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I should think that the language in which you pray to your God and father in a dire situation at the end of your life would probably be your primary language, no? And since he was quoting a passage that he would have only been exposed to from Hebrew or Greek scriptures and yet spoke them in Aramaic it gives further evidence that his native tongue was ...


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What Language Did Jesus Speak Most Often? The scholarly consensus is clear on this issue: Jesus' native tongue was Aramaic, specifically a Galilean dialect of Aramaic. Why Were Jesus' Words Recorded In Greek? It is simple to understand why the Gospels were written in Greek. Most of the communities of early Christians were Greek-speaking; this was ...


3

In Mary in the New Testament, Raymond Brown, Joseph Fitzmyer, and Karl Donfried offer a fairly balanced presentation of the main interpretations of the phrase "son of Mary" that have been suggested by scholars: Mark is trying to stress the human characteristics of Jesus in response to "God only" view of his audience. That is, Joseph is not mentioned ...


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I am a little bit confused by your statement that “the Aramaic translation would equate to something like…” In fact there is no need for “would”. The Aramaic (Syriac, Pshitta) translation of Mark 6 :3 is : ܠܳܐ ܗ݈ܘܳܐ ܗܳܢܳܐ ܢܰܓ݁ܳܪܳܐ ܒ݁ܪܳܗ ܕ݁ܡܰܪܝܰܡ ܘܰܐܚܽܘܗ݈ܝ ܕ݁ܝܰܥܩܽܘܒ݂ ܘܰܕ݂ܝܳܘܣܺܐ ܘܕ݂ܺܝܗܽܘܕ݂ܳܐ ܘܰܕ݂ܫܶܡܥܽܘܢ which is exactly like the Greek: οὐχ οὗτός ἐστιν ὁ ...


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Whether Jesus was referring to the Mount of Olive or the Temple Mount I believe is irrelevant. He could have just been using the mountain as an example of something deeply rooted, such as a tree, to convey the power of faith. A mountain appears to be immovable, but with God all things are possible if you believe. Any mountain would do to demonstrate God's ...


4

The word 'ἠγέρθη' transliterates into ēgerthē, meaning in its infinitive form 'to rise'. To understand the intended meaning of the word in a specific case we should look both at how the word is used elsewhere in the same work, using a semantic analysis, and at the immediate surrounding context of the narrative, using an informative analysis. Note also that ...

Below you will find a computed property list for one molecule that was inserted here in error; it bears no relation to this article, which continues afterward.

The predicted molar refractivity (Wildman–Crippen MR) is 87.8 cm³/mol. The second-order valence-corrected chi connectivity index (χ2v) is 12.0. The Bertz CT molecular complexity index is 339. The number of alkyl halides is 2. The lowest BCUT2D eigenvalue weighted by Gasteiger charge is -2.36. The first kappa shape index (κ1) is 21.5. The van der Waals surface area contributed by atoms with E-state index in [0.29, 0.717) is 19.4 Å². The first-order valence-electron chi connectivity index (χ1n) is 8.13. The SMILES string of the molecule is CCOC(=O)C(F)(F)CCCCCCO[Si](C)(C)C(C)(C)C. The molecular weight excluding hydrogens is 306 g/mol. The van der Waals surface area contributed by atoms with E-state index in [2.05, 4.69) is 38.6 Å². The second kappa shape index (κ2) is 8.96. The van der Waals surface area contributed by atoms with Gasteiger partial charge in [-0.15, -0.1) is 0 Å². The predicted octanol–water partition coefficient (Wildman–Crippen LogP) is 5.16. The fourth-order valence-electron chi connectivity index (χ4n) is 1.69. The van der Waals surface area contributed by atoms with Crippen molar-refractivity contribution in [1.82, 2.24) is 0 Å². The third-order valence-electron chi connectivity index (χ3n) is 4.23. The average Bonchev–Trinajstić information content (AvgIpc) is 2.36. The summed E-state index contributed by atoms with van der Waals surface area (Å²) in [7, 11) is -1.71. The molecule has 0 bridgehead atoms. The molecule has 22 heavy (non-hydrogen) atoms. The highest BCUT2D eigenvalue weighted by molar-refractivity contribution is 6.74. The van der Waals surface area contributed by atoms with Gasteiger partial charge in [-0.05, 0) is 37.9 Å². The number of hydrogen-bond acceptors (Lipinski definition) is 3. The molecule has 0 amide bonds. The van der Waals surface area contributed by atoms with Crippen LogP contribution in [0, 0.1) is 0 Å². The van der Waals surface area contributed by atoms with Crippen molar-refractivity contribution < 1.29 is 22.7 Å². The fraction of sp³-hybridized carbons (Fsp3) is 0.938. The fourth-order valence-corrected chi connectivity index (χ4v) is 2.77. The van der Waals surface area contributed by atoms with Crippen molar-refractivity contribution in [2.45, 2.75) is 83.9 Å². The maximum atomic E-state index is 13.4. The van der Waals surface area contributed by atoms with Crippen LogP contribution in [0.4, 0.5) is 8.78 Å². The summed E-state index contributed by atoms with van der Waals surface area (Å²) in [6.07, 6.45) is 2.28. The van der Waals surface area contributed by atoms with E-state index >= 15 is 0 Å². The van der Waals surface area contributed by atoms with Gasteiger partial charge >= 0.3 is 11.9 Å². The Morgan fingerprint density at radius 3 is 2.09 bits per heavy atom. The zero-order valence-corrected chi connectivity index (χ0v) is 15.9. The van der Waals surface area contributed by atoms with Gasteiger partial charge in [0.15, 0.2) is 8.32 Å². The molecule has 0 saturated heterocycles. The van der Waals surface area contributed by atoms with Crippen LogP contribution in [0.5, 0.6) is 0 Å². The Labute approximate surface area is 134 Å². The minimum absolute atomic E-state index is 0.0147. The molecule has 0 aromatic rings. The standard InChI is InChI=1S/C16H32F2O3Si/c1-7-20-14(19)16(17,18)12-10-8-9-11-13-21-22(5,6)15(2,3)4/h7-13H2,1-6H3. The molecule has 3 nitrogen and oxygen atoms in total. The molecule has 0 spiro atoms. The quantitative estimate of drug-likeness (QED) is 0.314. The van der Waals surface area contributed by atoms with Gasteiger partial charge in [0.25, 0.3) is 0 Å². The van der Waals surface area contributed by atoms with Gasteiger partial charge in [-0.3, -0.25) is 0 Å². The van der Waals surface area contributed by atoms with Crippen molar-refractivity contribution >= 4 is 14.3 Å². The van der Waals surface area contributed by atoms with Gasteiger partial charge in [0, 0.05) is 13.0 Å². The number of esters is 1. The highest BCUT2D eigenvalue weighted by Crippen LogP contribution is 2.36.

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The Greek word ἠγέρθη simply means that Jesus was 'raised' and, without context, could mean that Jesus was raised in the physical world or taken bodily up into heaven. The context we have in Mark, as originally written (to end at verse 16:9), is that Jesus' body was not there, and he was not seen again. Two chapters earlier, in verse 13:26, Mark's Jesus ...


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I viewed the video. It's a good parallel, but it do not line up with scriptures as to his omniscience in this question. To understand the answer that I'm about to give, one must first understand God as the Diversity, or the share of himself in flesh and bones. The Son is God in flesh, glorified, and is in all/full power, he should know as God the father ...


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The author of "Mark" clearly had in mind Malachi 4:2 but in the LXX. The translation of Mark you provided elided "the hem of his garment" to "but touch his garment" but that hides the allusion. In the LXX Malachi 4:2 says that he will rise "with healing in his fringes".


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I agree with Alexander that the addition of "he declared" is unwarranted. What is clearly in view is the idea that the body deals with dirt and it never gets into the "heart". Jesus was not upending the Mosaic dietary laws but rather the strict tradition of ritual hand washing for every common meal, not just in the priesthood. Jesus retains kosher vs ...


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The fig tree cursing narrative is found in Matthew's and Mark's gospels. Mark's account varies in sequence from Matthew's account as it is written in two sections: First, after departing the temple, Jesus sees the fig tree in leaf, but no fruit found, followed by cursing [Mark 11:12-14]. Second, after departing from temple (Where Jesus drives out money ...



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